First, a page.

Granddad was an incredible man. I remember him today. Everyday.

A Tribute to My Granddad - February 8, 2011:

We are here today to honor the memory of William “Bill” Chipps and to celebrate his life.  He was a devoted husband.  A loving father.  An exceptional Granddad.  A doting Great Granddad.  Wonderful Uncle & loyal friend.  He enjoyed ninety years of life, sixty four years of marriage to Miriam, two children, four grandchildren and 3 great grandchildren.  He lived his life surrounded by those he loved and many who loved him.  

Bill enjoyed working with his hands.  He could often be found fixing something that was broken—or doing maintenance so that it wouldn’t break.  He offered his expertise to his church, his family, his friends.  There was no challenge that he met that could not be fixed.  He often went to sleep with the problem in mind, and awoke in the morning with the solution.

He always was very active and loved to woodwork, fish, golf, bowl, travel and spend time at his cabin in Piedmont.  Many friends and family members participated in friendly competition with Bill either on the golf course or at the bowling alley.  We enjoyed many trips creating life-long memories with Bill.  Be it a vacation out West in a converted camper, a jaunt to the beach where we were walked out in the ocean to where the tide breaks to catch a wave or a weekend cruising the lake and fishing in Piedmont.  These are the priceless memories that we will hold, cherish and pass down for days and years to come.  

The Chipps family reunions at Wingfoot Lake were always a highlight of the summer—for all of us.  There was a certain anticipation that came along with every year to see family who had traveled from various parts of the country come together for one day to celebrate one thing—being family.  Whether it was a ride on a paddle boat, playing a game of horseshoes, a friendly game of sand volleyball or whirling on a merry-go-round, Bill ensured that this one day was a memorable one for all who attended.  In families sometimes there is a member who acts as the "glue" that holds the family together.  He was that "glue."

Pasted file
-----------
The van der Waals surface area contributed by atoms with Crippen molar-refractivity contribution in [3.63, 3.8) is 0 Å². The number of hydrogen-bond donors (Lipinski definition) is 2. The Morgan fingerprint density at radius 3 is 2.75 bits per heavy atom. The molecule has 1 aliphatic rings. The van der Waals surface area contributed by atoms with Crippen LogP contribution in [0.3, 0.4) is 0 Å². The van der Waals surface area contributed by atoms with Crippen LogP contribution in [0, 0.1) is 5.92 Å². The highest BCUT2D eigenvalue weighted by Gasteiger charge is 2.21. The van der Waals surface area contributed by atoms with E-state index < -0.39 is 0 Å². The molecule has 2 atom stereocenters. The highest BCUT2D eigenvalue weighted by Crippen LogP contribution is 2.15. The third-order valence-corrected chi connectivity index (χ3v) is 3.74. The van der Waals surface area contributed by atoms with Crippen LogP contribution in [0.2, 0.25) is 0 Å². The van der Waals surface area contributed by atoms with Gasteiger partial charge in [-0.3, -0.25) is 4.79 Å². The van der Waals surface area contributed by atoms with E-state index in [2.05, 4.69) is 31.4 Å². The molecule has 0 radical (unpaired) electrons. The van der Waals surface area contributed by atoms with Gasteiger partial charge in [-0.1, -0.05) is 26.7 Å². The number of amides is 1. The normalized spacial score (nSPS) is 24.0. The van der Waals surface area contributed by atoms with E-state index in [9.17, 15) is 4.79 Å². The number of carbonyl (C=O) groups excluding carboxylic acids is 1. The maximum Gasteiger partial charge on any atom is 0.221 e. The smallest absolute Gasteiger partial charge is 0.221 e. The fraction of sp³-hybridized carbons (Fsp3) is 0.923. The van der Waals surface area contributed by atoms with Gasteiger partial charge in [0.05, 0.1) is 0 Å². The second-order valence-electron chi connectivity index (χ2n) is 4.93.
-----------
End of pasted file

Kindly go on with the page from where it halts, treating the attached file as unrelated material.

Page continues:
Heritage was also very important to Bill.  Knowing where you came from and how that shaped where you were going was a golden nugget that he passed along to all of us.  If you were willing to sit and listen, he was amenable to share his stories, challenges, triumphs and life lessons with you.  We’ve all learned, benefited and become better people as a result of his life.  His heritage.

For those of us who were lucky enough to be a part of his family, we learned much from him.  He taught us the value of family—relying on each other, helping one another and spending time together.   The value of a hard day’s work and the necessity of rest.  The importance of faith in Christ and involvement in church.   Determination to see something through, start to finish.  Through his demonstration of unconditional love we all became closely entwined with Bill.  He was an extraordinary role model, mentor and encourager.  

 “But though our outward man perish, yet the inward man is renewed day by day.”  “And God shall wipe away all tears from their eyes; and there shall be no more death, neither sorrow, nor crying, neither shall there be any more pain:  for the former things are passed away.” (Revelation 21:4)
We find  peace and solace that “Bill”, “Dad”, “Granddad”, “Great Granddad”, “Uncle Bill” has become whole again and we will see him again one day in Glory.  Until then, we will miss you sorely.